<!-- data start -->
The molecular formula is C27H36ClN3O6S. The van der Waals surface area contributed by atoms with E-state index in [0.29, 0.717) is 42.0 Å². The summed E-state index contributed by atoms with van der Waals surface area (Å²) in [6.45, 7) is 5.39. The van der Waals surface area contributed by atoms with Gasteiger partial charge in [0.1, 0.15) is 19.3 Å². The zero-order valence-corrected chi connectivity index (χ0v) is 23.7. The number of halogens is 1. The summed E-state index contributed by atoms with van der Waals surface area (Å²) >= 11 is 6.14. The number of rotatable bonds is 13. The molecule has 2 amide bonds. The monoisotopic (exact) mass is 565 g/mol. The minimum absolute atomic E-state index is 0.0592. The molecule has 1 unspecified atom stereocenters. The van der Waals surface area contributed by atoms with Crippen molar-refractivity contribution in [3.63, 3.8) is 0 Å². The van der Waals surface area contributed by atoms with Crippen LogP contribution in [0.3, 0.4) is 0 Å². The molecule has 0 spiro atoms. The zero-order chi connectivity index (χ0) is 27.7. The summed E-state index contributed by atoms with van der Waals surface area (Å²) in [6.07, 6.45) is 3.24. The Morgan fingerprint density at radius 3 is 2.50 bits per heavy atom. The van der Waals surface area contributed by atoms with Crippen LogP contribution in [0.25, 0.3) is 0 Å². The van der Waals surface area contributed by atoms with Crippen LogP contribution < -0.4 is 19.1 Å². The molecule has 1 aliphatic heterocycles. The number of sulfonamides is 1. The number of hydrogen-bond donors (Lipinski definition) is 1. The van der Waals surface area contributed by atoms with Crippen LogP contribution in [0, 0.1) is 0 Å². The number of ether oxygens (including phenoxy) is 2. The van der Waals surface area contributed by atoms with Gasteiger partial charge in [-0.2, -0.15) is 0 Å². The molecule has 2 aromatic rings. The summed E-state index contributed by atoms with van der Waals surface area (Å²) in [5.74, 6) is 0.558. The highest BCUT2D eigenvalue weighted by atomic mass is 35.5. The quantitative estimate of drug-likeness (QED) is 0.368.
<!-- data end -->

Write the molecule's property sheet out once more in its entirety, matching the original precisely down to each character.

The molecular formula is C27H36ClN3O6S. The van der Waals surface area contributed by atoms with E-state index in [0.29, 0.717) is 42.0 Å². The summed E-state index contributed by atoms with van der Waals surface area (Å²) in [6.45, 7) is 5.39. The van der Waals surface area contributed by atoms with Gasteiger partial charge in [0.1, 0.15) is 19.3 Å². The zero-order valence-corrected chi connectivity index (χ0v) is 23.7. The number of halogens is 1. The summed E-state index contributed by atoms with van der Waals surface area (Å²) >= 11 is 6.14. The number of rotatable bonds is 13. The molecule has 2 amide bonds. The monoisotopic (exact) mass is 565 g/mol. The minimum absolute atomic E-state index is 0.0592. The molecule has 1 unspecified atom stereocenters. The van der Waals surface area contributed by atoms with Crippen molar-refractivity contribution in [3.63, 3.8) is 0 Å². The van der Waals surface area contributed by atoms with Crippen LogP contribution in [0.3, 0.4) is 0 Å². The molecule has 0 spiro atoms. The zero-order chi connectivity index (χ0) is 27.7. The summed E-state index contributed by atoms with van der Waals surface area (Å²) in [6.07, 6.45) is 3.24. The Morgan fingerprint density at radius 3 is 2.50 bits per heavy atom. The van der Waals surface area contributed by atoms with Crippen LogP contribution in [0.25, 0.3) is 0 Å². The van der Waals surface area contributed by atoms with Crippen LogP contribution < -0.4 is 19.1 Å². The molecule has 1 aliphatic heterocycles. The number of sulfonamides is 1. The number of hydrogen-bond donors (Lipinski definition) is 1. The van der Waals surface area contributed by atoms with Crippen LogP contribution in [0, 0.1) is 0 Å². The number of ether oxygens (including phenoxy) is 2. The van der Waals surface area contributed by atoms with Gasteiger partial charge in [-0.2, -0.15) is 0 Å². The molecule has 2 aromatic rings. The summed E-state index contributed by atoms with van der Waals surface area (Å²) in [5.74, 6) is 0.558. The highest BCUT2D eigenvalue weighted by atomic mass is 35.5. The quantitative estimate of drug-likeness (QED) is 0.368.